Every quarter, many money managers have to disclose what they've bought and sold, via "13-F" filings. Their latest moves can shine a bright light on smart stock picks.
Today let's look at Tocqueville Asset Management, a portfolio manager with a contrarian bent, believing that "the best investment results over time are achieved outside the mainstream consensus" and seeking "undervalued companies that possess long-term earnings power."
The company's reportable stock portfolio totaled $7.9 billion in value as of Sept. 30, 2013.
So what does Tocqueville's latest quarterly 13-F filing tell us? Here are a few interesting details:
The biggest new holdings are CONSOL Energy and Joy Global. Other new holdings of interest include Herbalife , which has been the subject of great controversy among hedge-fund giants, with Bill Ackman calling it a pyramid scheme. It keeps thwarting naysayers, though, recently posting its 19th consecutive quarter of estimate-topping results and 16th consecutive quarter of double-digit revenue gains. Its stock is up nearly 30% over the past year, and yields 1.9%.
Among holdings in which Tocqueville Asset Management increased its stake were Celldex Therapeutics and OPKO Health . Celldex is targeting late-stage cancers and has seen great promise in some of its formulations, with more in the pipeline. Bulls are optimistic about its attempts to treat orphan diseases, as well. Celldex's stock has quadrupled over the past year, so the company has not gone unnoticed.
OPKO Health stock, meanwhile, has more than doubled over the past year, as the company develops diagnostic tests for Alzheimer's disease and a bunch of cancers. It also has pharmaceutical, nutraceutical, and veterinary products on the market in Europe and Latin America. OPKO has been buying companies and growing rapidly, but it's also posting net losses and negative free cash flow -- though it also has ample cash to keep it afloat for quite a while. And unlike many biotechs, it's also generating significant and growing revenue. Still, some worry that it's overvalued at this point. Some FDA approvals will help.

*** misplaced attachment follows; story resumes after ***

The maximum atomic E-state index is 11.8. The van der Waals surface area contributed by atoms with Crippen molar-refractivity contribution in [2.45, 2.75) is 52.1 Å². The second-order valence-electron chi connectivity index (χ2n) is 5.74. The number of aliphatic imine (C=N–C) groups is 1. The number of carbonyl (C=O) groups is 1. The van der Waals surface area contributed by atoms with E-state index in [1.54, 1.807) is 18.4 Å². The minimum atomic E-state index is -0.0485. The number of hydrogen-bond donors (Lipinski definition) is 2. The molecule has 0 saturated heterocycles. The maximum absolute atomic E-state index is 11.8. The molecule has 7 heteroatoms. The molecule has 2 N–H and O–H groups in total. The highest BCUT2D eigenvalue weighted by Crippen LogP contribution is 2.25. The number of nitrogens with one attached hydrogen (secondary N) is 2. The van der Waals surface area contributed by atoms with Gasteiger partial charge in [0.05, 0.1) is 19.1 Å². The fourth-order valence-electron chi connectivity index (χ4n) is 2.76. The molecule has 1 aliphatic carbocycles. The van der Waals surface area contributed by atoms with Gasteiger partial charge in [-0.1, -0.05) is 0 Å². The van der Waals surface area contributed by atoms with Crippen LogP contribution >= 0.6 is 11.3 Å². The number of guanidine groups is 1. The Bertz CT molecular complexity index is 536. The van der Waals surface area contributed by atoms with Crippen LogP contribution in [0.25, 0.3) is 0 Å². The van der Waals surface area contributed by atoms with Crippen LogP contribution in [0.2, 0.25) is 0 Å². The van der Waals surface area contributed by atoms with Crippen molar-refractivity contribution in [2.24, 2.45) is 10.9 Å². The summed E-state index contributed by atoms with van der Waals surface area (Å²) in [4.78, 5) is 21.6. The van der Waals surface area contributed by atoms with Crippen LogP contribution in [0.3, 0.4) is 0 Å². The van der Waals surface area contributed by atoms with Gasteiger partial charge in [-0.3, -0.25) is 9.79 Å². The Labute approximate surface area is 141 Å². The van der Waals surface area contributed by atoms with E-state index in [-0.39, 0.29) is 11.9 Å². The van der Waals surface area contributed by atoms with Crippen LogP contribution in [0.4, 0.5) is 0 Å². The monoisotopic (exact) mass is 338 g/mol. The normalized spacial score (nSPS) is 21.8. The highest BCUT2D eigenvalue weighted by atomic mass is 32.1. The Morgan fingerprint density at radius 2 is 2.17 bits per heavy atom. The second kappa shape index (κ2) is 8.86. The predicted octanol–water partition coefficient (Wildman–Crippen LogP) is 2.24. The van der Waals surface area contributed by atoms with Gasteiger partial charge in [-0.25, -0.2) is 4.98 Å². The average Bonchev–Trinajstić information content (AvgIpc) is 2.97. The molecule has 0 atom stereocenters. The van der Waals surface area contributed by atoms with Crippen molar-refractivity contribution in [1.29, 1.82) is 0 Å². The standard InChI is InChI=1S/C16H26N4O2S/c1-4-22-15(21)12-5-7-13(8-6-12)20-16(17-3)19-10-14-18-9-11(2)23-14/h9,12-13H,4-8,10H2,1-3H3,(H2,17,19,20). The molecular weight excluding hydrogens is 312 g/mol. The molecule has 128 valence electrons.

Tocqueville Asset Management reduced its stake in lots of companies, including Molycorp and Windstream . Rare-earth-materials specialist Molycorp has been struggling due to oversupply in the market, and its shares are near a 52-week low, more than halved over the past year. Revenue has been growing steadily in recent years, but it's still posting net losses. Making matters worse is significant stock dilution. Bulls are hopeful about Molycorp's new CEO and expect demand to eventually increase, but the company is facing cost overruns and has had trouble obtaining financing other than via new share issues. The company has competition, and a rise in production could hurt pricing.
Windstream has seen its stock slide in recent years, as there is considerable uncertainty about its future. Windstream has been shifting its focus away from rural telecom service and toward broadband service and business customers. While its revenue has been rising, earnings have been shrinking. It sports a dividend that has been yielding more than 11%, but it's not crazy to question its sustainability in the face of Windstream's debt. There's still reason to be hopeful, as the company sports positive free cash flow and growth potential, but the stock remains heavily shorted.
Finally, Tocqueville's biggest closed positions included Maidenform Brands and Sprott Physical Gold Trust.
We should never blindly copy any investor's moves, no matter how talented the investor. But it can be useful to keep an eye on what smart folks are doing. 13-F forms can be great places to find intriguing candidates for our portfolios.
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The article Here's What This $8 Billion Contrarian Has Been Buying originally appeared on Fool.com.Longtime Fool contributor Selena Maranjian, whom you can follow on Twitter, owns shares of Windstream. The Motley Fool has the following options: long January 2015 $50 calls on Herbalife Ltd. Try any of our Foolish newsletter services free for 30 days. We Fools may not all hold the same opinions, but we all believe that considering a diverse range of insights makes us better investors. The Motley Fool has a disclosure policy.
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